The Occupational Safety Health Administration (“OSHA”) and the National Labor Relations Board (“NLRB”) recently joined forces through a new Memorandum of Understanding (“MOU”). Their goal, to further enhance collaboration between the two agencies during investigations and enforcement actions against employers. The move is expected to further blur the lines between the two agencies and the laws they look to enforce. The likely result is increased unfair labor practice charges filed with the NLRB and citations from OSHA.
In a joint press release, the agencies hailed the MOU because many worker efforts to improve safety and health in their workplaces are protected under both the Occupational Health and Safety Act (“OSH Act”) and the National Labor Relations Act (“NLRA”, the NLRA and OSH Act, collectively referred to as the “Acts”). The NLRB and OSHA have historically engaged in cooperative efforts and have entered into formal Memoranda of Understandings to engage in interagency coordination since 1975.
Last month’s MOU allows the agencies to more broadly share information, conduct cross-training for staff at each agency, partner on investigative efforts within each agency’s authority, and enforce anti-retaliation provisions.
Specifically, the MOU expands upon a previously proposed OSHA rule that allows employees to select an outside third party to accompany an OSHA compliance safety and health officer (the “CSHO”) during on-site inspections. Current regulations limit this choice of who can accompany the CSHO to only current employees or a third party with specialized safety knowledge. However, the newly proposed rule will significantly broaden who is permitted to attend such an investigation by allowing any third-party representative “reasonably necessary” for the inspection. Does this mean any union representative is “reasonably necessary?” Time will tell, but you can be sure that is the union’s interpretation.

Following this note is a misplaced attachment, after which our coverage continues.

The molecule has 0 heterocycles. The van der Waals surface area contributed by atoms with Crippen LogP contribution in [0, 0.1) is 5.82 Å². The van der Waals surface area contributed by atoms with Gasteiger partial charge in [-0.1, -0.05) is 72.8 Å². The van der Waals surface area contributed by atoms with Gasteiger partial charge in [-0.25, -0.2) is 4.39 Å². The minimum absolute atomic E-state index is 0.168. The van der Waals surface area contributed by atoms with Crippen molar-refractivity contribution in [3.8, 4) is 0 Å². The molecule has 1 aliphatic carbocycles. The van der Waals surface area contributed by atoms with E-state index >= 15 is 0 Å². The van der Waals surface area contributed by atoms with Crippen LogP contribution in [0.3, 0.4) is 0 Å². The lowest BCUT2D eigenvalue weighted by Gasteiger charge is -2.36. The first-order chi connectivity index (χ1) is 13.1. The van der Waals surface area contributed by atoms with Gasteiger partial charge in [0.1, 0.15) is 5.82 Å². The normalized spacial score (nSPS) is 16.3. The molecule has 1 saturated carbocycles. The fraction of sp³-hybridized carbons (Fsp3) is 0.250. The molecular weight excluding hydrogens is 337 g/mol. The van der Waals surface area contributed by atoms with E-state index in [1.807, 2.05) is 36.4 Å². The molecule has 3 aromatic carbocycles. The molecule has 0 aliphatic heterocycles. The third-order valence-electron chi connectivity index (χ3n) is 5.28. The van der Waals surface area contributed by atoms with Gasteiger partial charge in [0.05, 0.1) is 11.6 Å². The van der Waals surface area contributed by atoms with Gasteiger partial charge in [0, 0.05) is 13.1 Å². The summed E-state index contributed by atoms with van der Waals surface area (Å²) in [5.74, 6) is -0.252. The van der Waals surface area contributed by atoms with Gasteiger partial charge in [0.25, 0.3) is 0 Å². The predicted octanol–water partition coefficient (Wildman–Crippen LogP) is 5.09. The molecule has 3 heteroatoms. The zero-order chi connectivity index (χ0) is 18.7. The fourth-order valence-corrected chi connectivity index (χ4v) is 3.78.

What does this mean to you and your Business?
It means, among other things, employees could designate a union official to attend the inspection as their third-party representative even if the employees are not currently unionized, and even if the union representative has no safety experience.
The MOU encourages the exchange of information between the agencies, including the referrals of complaints, as well as investigative files. Further, the MOU guides OSHA to advise employees who miss OSHA deadlines for claims (which are only a matter of days) to file a ULP with the NLRB instead (and use their six-month deadline). This collaboration even goes as far as fostering cross-training each agency’s employees to enforce the other’s statute.
Additionally, the MOU goes on to have the NLRB and OSHA commit to coordinating investigations and inspections to “facilitate enforcement actions.”
This last piece is a real concern for employers as it poses the risk that the NLRB may be provided with information beyond its usual reach, which could lead to the potential of simultaneous filing of ULP charges and OSHA complaints.
For companies currently dealing with union activity, the MOU heightens the need to stay vigilant regarding workplace safety. Companies with active or potential union engagement may witness employees leveraging OSHA as an additional pain point for owners.
We encourage all employers to familiarize themselves with their rights under both Acts and seek competent employment law counsel to best navigate and defend a coordinated investigation should one arise.
Brody and Associates regularly advises its clients on union-related matters and provides union-free training. If we can be of assistance in this area, please contact us at firstname.lastname@example.org or 203.454.0560.